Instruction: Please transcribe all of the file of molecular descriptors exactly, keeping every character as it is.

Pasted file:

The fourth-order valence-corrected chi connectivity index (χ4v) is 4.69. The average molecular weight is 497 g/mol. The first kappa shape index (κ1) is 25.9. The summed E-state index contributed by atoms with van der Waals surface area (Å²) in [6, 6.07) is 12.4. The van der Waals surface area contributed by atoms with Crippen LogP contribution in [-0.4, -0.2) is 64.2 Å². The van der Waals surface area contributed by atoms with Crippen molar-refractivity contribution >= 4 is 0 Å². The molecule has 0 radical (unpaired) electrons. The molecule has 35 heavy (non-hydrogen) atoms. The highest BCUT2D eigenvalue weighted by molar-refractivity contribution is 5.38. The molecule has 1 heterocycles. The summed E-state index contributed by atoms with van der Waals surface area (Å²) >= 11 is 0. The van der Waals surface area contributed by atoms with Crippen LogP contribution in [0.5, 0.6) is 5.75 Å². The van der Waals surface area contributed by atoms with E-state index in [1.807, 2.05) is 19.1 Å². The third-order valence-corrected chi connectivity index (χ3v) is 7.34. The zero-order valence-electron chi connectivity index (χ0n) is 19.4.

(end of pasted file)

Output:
The fourth-order valence-corrected chi connectivity index (χ4v) is 4.69. The average molecular weight is 497 g/mol. The first kappa shape index (κ1) is 25.9. The summed E-state index contributed by atoms with van der Waals surface area (Å²) in [6, 6.07) is 12.4. The van der Waals surface area contributed by atoms with Crippen LogP contribution in [-0.4, -0.2) is 64.2 Å². The van der Waals surface area contributed by atoms with Crippen molar-refractivity contribution >= 4 is 0 Å². The molecule has 0 radical (unpaired) electrons. The molecule has 35 heavy (non-hydrogen) atoms. The highest BCUT2D eigenvalue weighted by molar-refractivity contribution is 5.38. The molecule has 1 heterocycles. The summed E-state index contributed by atoms with van der Waals surface area (Å²) >= 11 is 0. The van der Waals surface area contributed by atoms with Crippen LogP contribution in [0.5, 0.6) is 5.75 Å². The van der Waals surface area contributed by atoms with E-state index in [1.807, 2.05) is 19.1 Å². The third-order valence-corrected chi connectivity index (χ3v) is 7.34. The zero-order valence-electron chi connectivity index (χ0n) is 19.4.